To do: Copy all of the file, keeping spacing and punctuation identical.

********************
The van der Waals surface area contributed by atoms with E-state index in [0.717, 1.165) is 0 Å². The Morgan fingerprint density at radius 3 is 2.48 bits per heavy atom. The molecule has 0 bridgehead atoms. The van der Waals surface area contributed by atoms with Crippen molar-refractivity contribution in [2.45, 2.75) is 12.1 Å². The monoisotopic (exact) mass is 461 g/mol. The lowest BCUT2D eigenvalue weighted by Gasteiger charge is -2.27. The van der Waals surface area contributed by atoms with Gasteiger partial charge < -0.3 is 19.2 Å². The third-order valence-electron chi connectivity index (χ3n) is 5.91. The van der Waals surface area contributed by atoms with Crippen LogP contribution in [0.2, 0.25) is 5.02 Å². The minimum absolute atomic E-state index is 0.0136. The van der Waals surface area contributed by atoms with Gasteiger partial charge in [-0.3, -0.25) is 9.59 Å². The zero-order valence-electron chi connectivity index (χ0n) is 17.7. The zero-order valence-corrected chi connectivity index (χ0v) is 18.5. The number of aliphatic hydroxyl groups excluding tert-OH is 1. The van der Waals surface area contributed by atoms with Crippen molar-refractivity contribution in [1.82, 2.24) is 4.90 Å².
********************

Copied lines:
The van der Waals surface area contributed by atoms with E-state index in [0.717, 1.165) is 0 Å². The Morgan fingerprint density at radius 3 is 2.48 bits per heavy atom. The molecule has 0 bridgehead atoms. The van der Waals surface area contributed by atoms with Crippen molar-refractivity contribution in [2.45, 2.75) is 12.1 Å². The monoisotopic (exact) mass is 461 g/mol. The lowest BCUT2D eigenvalue weighted by Gasteiger charge is -2.27. The van der Waals surface area contributed by atoms with Gasteiger partial charge < -0.3 is 19.2 Å². The third-order valence-electron chi connectivity index (χ3n) is 5.91. The van der Waals surface area contributed by atoms with Crippen LogP contribution in [0.2, 0.25) is 5.02 Å². The minimum absolute atomic E-state index is 0.0136. The van der Waals surface area contributed by atoms with Gasteiger partial charge in [-0.3, -0.25) is 9.59 Å². The zero-order valence-electron chi connectivity index (χ0n) is 17.7. The zero-order valence-corrected chi connectivity index (χ0v) is 18.5. The number of aliphatic hydroxyl groups excluding tert-OH is 1. The van der Waals surface area contributed by atoms with Crippen molar-refractivity contribution in [1.82, 2.24) is 4.90 Å².